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'NakaMats': Creative mind is the key

Japan's invention king follows a strict path to discovery

Ian Grayson

Yoshiro Nakamatsu and 9-year-old Riki Ota show off the inventor's hopping shoes in Tokyo in 2002.



(CNN) -- As a country where conservatism and conformity are ingrained from birth, Japan is an unlikely place to find one of the most prolific inventors of all time.

For more than 70 years, Dr Yoshiro Nakamatsu (known as NakaMats) has been focusing his mind on the challenges of the world and devising ways to overcome them.

Taking a slightly offbeat approach, the energetic inventor has produced a stream of devices -- some useful, and some just plain quirky. He's managed to chalk up more than 3,000 patents to his name, and is showing little sign of slowing down.

His list of creations include a domestic hand pump, retractable landing gear for aircraft, the digital watch and a primitive version of the first computer floppy disk. He's also responsible for a type of spring-loaded running shoe and an aphrodisiac spray called the "love jet". Not all of them could be termed commercial successes.

However, in a world where athletic prowess and good looks are usually rated more highly than intellect, NakaMats stands out as an example of just what clear thinking and motivation can achieve.

"My mother (and) my grandfather had inventive minds," he told CNN. "Therefore my DNA just builds from my parents.

"And in addition to this DNA, I studied very hard and I graduated from the most difficult university in Japan."

NakaMats is may be intellectually gifted, but he believes that anyone can train themselves to be more creative and productive, and in doing so greatly enhance their quality of life.

On a broader scale, the Japanese inventor is convinced nations have the best chance of ensuring future prosperity by encouraging their citizens to become more creative in their professional and personal lives. From new ideas come new products and eventually, he says, even new industries.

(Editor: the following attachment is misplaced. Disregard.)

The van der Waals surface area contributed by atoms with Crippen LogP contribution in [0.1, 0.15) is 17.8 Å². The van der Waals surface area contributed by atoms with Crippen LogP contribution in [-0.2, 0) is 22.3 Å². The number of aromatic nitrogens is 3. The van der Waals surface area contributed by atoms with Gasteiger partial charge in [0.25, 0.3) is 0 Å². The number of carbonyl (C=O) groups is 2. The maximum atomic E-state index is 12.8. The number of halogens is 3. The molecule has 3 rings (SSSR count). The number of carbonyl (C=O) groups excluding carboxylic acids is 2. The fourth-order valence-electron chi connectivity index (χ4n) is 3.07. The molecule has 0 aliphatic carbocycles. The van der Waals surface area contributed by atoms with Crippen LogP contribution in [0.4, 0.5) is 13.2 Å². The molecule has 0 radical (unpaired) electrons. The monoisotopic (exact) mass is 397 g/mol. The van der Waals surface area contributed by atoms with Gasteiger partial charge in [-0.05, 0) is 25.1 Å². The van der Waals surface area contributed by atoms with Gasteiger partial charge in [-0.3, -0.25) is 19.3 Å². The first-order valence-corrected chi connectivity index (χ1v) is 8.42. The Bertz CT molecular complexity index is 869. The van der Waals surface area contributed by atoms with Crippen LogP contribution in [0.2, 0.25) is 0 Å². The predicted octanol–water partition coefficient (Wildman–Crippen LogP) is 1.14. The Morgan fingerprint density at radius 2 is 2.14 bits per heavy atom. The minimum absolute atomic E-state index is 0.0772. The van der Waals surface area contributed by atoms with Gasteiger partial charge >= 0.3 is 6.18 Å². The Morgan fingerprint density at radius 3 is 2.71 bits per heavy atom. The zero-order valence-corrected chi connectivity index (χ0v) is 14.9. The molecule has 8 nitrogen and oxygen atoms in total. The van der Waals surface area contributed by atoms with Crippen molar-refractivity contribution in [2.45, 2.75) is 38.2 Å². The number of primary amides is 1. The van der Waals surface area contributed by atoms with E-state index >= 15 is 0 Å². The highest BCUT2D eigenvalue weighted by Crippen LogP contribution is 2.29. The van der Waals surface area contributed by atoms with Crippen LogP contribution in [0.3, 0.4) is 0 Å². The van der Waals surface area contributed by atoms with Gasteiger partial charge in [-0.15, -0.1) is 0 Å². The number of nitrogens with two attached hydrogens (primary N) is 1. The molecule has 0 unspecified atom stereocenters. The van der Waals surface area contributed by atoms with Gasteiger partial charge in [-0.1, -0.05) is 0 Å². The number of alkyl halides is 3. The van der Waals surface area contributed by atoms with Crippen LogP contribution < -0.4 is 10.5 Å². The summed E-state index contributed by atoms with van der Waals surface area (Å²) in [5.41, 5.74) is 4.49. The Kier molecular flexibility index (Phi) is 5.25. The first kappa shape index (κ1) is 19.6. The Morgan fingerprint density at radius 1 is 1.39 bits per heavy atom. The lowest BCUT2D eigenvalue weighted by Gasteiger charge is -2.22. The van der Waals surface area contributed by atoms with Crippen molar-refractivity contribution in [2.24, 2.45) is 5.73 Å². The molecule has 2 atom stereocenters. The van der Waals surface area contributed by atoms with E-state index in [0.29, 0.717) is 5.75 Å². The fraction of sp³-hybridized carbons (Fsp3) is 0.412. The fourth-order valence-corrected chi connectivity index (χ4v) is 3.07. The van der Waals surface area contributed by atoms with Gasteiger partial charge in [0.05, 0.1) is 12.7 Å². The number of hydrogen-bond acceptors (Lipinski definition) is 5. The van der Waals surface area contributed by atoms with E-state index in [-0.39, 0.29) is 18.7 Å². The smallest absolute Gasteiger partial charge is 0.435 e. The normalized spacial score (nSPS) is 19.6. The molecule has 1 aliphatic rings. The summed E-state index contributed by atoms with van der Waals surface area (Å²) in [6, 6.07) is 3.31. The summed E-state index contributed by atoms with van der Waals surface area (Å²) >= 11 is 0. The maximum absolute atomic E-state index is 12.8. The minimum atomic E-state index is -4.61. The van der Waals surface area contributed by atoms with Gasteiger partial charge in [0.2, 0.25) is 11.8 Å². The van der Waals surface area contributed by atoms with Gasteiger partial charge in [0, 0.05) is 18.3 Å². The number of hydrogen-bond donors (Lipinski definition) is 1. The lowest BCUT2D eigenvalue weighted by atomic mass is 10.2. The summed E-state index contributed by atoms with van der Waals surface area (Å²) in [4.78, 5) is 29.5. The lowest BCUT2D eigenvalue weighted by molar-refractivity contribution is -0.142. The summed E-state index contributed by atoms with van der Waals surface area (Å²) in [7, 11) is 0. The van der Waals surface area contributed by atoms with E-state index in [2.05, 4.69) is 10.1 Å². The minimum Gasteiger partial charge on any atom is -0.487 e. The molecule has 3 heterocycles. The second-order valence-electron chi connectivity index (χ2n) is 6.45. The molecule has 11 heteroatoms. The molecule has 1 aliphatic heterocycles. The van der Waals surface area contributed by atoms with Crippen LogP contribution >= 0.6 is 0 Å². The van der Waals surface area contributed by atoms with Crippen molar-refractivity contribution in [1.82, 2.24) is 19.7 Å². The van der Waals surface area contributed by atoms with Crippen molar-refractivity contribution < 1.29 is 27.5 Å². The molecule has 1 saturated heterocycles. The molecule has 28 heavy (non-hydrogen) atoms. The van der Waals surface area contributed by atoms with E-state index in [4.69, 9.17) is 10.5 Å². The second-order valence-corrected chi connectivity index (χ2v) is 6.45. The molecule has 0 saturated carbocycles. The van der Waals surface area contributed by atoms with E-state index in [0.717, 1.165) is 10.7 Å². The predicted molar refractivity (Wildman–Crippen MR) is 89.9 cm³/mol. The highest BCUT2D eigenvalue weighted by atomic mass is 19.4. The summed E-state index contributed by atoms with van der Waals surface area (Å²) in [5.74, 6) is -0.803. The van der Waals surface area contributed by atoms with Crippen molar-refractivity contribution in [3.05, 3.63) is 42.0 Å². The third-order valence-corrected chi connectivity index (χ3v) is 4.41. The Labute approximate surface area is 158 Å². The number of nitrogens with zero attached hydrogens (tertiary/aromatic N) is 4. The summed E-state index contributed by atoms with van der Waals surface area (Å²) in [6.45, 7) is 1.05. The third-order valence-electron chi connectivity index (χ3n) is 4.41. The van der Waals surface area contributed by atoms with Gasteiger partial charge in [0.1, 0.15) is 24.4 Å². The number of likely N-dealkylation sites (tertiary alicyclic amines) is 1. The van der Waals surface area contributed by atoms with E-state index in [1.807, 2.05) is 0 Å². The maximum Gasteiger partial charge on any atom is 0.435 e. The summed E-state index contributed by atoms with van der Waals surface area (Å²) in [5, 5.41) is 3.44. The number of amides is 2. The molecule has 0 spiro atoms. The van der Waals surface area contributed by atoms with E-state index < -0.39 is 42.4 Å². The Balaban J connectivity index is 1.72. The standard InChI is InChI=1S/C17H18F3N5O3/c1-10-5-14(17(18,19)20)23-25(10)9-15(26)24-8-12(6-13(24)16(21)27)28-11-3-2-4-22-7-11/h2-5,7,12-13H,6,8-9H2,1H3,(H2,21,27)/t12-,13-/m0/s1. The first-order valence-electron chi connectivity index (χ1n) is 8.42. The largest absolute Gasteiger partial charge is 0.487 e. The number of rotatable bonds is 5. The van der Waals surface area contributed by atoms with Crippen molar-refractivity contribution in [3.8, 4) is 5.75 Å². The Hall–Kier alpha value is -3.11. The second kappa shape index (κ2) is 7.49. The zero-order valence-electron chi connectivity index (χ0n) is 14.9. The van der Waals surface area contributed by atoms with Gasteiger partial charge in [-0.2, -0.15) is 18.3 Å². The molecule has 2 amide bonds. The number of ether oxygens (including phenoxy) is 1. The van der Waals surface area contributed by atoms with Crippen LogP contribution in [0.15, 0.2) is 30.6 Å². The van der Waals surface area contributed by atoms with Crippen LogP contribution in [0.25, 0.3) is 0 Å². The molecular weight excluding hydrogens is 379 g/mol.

NakaMats has adapted his lifestyle to maximize his physical and mental well being, thus ensuring a steady flow of new ideas. He sleeps for just four hours each day, and maintains a strict dietary regime that incorporates a single meal of just 700 calories. As well as stimulating his brain, he believes this approach will allow him to continue living until the age of 144.

According to NakaMats, true creativity comes from a balance of regimentation and freedom -- with freedom being the most important element. "Genius lies in developing complete and perfect freedom within a human being," he said in a recent presentation. "Only then can a person come up with the best ideas."

For children, the road to creativity and invention should begin at an early age. Through a combination of memorization and free thinking, their brains will become accustomed to looking at challenges in creative ways, overcoming any hurdles that may be put in their way.

When looking for creative inspiration for his next invention, NakaMats follows a defined series of steps to determine whether each is worth pursuing. He calls it "ikispiration" and it follows the phases of inspiration, knowledge acquisition and then checking the feasibility of the idea to ensure it can actually become something worthwhile.

It's this continual flow of new ideas and the energy they create that is so important for the future of mankind, says NakaMats. Politicians and other leaders need to do all they can to encourage creative output as a means of generating future wealth and prosperity.

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